‘It’s zero visibility’: Blinding dust storm moving at 90mph ‘hurricane-strength’ winds blanket HALF of Kansas and knock out power to nearly 120,000 people: 18-wheelers topple over and roads become no-go zones
- Blinding dust storm moving at hurricane force winds of 90mph has blanketed half of Kansas and knocked out power to nearly 120,000 residents Wednesday night
- Footage of the storm posted to social media shows it whipping red dust at such high speeds that nearly nothing could be seen, as drivers were forced to pull over and put on their brake lights
- The wind also knocked down an 18-wheeler as roads throughout the state remained closed
- There have also been reports that the dust storm sparked some fires that have spread too quickly to get under control as a tornado warning has also been issued
A blinding dust storm moving at hurricane force winds of 90mph has blanketed half of Kansas and knocked out power to nearly 120,000 residents Wednesday night.
Footage of the powerful storm posted to social media show the winds whipping red dust at such high speeds that KSN meteorologists warned ‘It’s zero visibility,’ as drivers were forced to pull over and put on their brake lights.
It even forced an 18-wheeler to topple over in nearby Missouri, and there have been reports that the excessive dust has caused several large fires that have spread too quickly to get under control.
The National Weather Service has issued a severe wind advisory for Leavenworth County in Kansas, and urged residents to seek shelter and avoid windows in the storm. The Kansas Department of Transportation reports that highways throughout the state are closed, and staff had to be evacuated from the air traffic control center of the Kansas City International Airport, likely causing diversions and delays during the busy holiday season.
Gov. Laura Kelly issued an inclement weather declaration shortly after 3pm for Shawnee County, effectively closing state offices.
A tornado warning has also been issued in the western part of the state, as 119,000 people were without power by 5pm on Wednesday, KSN reports.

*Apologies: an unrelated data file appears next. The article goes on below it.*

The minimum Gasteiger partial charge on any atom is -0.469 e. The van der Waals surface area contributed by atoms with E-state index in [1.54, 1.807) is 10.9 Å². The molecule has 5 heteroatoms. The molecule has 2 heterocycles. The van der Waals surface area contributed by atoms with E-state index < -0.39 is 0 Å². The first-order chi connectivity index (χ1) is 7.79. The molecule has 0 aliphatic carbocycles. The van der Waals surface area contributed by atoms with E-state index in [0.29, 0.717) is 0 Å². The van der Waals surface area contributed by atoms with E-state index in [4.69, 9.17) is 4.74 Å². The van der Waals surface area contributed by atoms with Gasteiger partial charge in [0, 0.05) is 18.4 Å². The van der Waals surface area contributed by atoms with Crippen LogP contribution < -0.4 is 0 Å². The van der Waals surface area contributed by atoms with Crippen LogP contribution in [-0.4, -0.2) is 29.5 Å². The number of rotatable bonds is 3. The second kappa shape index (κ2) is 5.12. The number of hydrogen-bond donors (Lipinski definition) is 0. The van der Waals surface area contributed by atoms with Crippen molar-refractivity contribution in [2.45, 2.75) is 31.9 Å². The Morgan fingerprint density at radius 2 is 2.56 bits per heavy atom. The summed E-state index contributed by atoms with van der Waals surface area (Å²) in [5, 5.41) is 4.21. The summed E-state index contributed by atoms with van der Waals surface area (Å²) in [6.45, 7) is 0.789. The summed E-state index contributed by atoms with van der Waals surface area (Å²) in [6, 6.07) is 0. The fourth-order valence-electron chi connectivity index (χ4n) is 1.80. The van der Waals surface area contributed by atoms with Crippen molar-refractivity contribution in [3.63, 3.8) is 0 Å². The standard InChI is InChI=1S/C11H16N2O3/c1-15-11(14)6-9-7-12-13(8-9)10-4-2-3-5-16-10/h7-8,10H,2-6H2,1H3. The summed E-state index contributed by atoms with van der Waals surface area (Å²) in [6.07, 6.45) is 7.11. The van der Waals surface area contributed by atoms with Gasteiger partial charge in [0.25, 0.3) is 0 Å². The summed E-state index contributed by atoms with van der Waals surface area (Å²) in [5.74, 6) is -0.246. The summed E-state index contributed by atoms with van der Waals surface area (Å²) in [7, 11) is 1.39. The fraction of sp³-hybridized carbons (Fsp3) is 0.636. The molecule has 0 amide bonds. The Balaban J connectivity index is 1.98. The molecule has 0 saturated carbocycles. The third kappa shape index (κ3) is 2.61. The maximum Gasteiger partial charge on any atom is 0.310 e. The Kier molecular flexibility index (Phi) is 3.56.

Photos and video posted to social media showed visibility greatly reduced in the dust storm that spread over Kansas
The winds were so severe, at 90mph, that they even managed to knock over an 18-wheeler in the storm
The storm hovered over Kansas Wednesday evening, extending into Missouri and Colorado
Dust storms and earthquakes: Kansas is hit with several natural disasters in one day
Just hours before a powerful dust storm passed through Kansas, greatly reducing visibility and taking down power lines, those in Saline County experienced four earthquakes.
The first occurred on Tuesday afternoon shortly after 4pm when a 2.5 magnitude quake shook Gypsum.
Then in the early hours of Wednesday, a 4.0 magnitude quake rocked the same area, and a third, this time at a magnitude of 3.4, struck later in the morning.
And a fourth, 3.1 magnitude quake, occurred just after 12.17pm on Wednesday.
The National Weather Service in Wichita said the city of Russell hit 100mph at the airport at about 4pm, and as of 1.50pm, FOX Weather reports, multiple roads were closed – including Interstate 70 from the Colorado state line to Russell, Kansas due to the low visibility.
The storm caused downed tree limbs, fallen power lines and property damage in Kansas, Missouri and Colorado.
The brunt of the storm appeared to strike Hutchinson and central Kansas between 4pm and 5pm, the Topeka Capitol Journal reports.
In just that one hour, power outages around Hutchinson shot up from 48, impacting around 500 customers, to more than 455, affecting more tan 5,700 customers.
And by 5.15pm, the number had limed to 672 outages, with some 7,835 customers left in the dark, as emergency personnel throughout the region responded to downed powerlines and poles.
A large storage facility in Hutchinson collapsed Wednesday night, after witnesses saw the roof blow off from one side, as if ‘it was hinged,’ around 6pm, KWCH reporter Alex Flippin tweeted, with another reporter, Greg Payne on the scene as debris fell from part of a roof at the Kansas City’s Charles B. Wheeler Downtown Airport.
Officials say the roof of one of the hangars was ripped off during wind gusts up to 77 mph.
‘We have a roof that just came off,’ Payne said on his live broadcast Wednesday night, noting he wasn’t sure what he heard until he saw the debris start to fall.
In Wichita, meanwhile, the Air Quality Index of 99 was reported at 99, putting the city on the verge of unhealthy levels.
‘We are advising residents, especially those in sensitive groups, to consider limiting time outdoors until air quality improves,’ city officials wrote on Twitter.
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